Trainer’s Edition


The piriformis is a so-called deep inner mass, so it is not easy to target, strengthen, or stretch the piriformis muscle. However, adequate stretching of the hip joint may help prevent this disorder from occurring. If discomfort begins in the deeper layers of the buttocks, stretching can be modified with awareness of the area.

On-site evaluation and first aid

As a muscle, some strong external force can cause a tear or partial tear of piriformis. However, many piriformis syndromes may be caused by muscle induration from overuse. Of course, if the muscle is left intact after a muscle rupture, the scar may become large and connected, impairing the original stretch ability of the muscle and causing symptoms. When restarting, please ensure that the doctor has provided a release.

The piriformis muscle restart test begins with checking for numbness in the legs and discomfort in the buttocks during daily activities, followed by standing with one leg opening the eyes, (2) one-leg calf raises (also called heel raises), and (3) one leg hops. If this can be accomplished, the person should go to the field, gymnasium, etc., and be tested for (4) dashing, (5) bounding, and (6) turning forward or backward. In addition, check movements according to the type and level, player position, etc. with the supervisor and coach to determine if the player should eventually return to practice and resume play.


Before you return to a full game, you should also remember to test readiness for the game with the basic movements from the athletic perspective. In piriformis syndrome, numbness is a major problem. Continuing conditioning and after-care to prevent recurrence must be done with extreme caution.
It is true that people with discomfort in the buttocks, numbness in the legs, and a doctor's consultation are often instructed only to "ice" and "rest" even if they are diagnosed with piriformis syndrome. Since the piriform muscle is located in a very deep position, it is necessary to take the position shown in Photo 1 and devise how to cool the part targeted for icing.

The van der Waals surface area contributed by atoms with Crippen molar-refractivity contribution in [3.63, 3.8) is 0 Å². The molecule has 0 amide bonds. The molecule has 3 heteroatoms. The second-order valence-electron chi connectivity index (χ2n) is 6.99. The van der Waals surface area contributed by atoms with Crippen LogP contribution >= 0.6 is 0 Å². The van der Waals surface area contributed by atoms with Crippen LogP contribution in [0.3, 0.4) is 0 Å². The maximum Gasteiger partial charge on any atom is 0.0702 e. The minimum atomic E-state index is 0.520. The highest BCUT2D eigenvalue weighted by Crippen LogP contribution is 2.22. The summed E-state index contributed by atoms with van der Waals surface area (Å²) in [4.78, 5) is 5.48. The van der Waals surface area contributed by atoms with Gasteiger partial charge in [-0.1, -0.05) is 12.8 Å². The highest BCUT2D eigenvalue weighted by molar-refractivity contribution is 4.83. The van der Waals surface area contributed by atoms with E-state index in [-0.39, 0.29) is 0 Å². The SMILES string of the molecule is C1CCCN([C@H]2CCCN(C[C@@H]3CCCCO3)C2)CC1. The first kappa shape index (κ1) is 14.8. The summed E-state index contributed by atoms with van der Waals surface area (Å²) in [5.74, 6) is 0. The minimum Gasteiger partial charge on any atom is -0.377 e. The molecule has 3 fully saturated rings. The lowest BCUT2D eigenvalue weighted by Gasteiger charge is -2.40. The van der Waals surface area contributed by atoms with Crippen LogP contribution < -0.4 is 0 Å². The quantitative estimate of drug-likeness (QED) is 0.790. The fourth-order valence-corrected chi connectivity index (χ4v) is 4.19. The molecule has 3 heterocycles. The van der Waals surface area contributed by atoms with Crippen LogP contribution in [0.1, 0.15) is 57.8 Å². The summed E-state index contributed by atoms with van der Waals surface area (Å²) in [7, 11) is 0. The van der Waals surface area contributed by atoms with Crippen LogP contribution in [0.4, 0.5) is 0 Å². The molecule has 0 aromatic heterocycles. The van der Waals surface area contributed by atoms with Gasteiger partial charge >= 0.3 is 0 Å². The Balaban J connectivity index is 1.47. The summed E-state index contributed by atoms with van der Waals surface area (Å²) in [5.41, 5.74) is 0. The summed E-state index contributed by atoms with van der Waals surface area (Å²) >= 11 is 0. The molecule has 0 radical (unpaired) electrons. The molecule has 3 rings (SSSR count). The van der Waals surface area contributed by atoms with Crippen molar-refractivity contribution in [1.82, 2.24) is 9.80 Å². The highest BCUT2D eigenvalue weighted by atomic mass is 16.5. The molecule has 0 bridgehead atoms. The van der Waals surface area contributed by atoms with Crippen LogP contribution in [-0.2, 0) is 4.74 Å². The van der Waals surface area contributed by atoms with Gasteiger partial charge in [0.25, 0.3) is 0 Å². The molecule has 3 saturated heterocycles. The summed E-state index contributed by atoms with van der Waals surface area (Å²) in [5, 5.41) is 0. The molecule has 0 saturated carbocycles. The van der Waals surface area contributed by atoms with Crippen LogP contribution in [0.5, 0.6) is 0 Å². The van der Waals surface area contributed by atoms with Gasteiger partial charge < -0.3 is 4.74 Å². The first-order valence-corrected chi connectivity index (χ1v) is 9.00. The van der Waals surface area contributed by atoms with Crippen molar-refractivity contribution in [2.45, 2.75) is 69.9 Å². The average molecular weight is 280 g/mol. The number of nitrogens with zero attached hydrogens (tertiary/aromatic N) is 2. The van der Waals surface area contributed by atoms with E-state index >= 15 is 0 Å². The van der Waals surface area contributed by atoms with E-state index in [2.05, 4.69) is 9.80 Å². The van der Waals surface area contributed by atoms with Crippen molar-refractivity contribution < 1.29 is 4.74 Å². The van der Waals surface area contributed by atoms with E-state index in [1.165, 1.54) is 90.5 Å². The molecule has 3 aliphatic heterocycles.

Piriformis Syndrome 1

Photo 1 Icing: Place one knee forward in the recumbent position so that it hits the affected area as much as possible.
The same position (Photo 2) is also used when using an ultrasound device to warm the depths. Massage (Photo 3) is not excluded.

The same position (Photo 2) is also used when using an ultrasound device to warm the depths. Massage (Photo 3) is not excluded.

Piriformis Syndrome 2

Photo 2 Ultrasound treatment: Put the knee forward in the recumbent position and devise an angle to allow heat to reach the affected area.

Piriformis Syndrome 3

Photo 3 Massage: Because it is a deep muscle, finger pressure and deep friction massage are used.

Piriformis Syndrome 4

Photo 4 Common buttock stretching

Piriformis Syndrome 5

Picture 5 Adjust the position of extension, such as by pulling the whole foot toward the chest.

Piriformis Syndrome 6

Photo 6 Common buttock stretching. Adjust the position of the buttock and foot to make fine adjustments of position of extended hip joints.

Piriformis Syndrome 8

Photo 7 Flexion of the hip joint with knees inverted

Piriformis Syndrome 10

Photo 8 Crawl on all fours, and cross your legs. From this condition, the back leg is straightened while the front buttock is straightened.

Piriformis Syndrome 12

Photo 9 Repeat the stretching in the previous photo with using stretch ball (S size). Roll the stretching ball until the expected buttock muscle is stretched.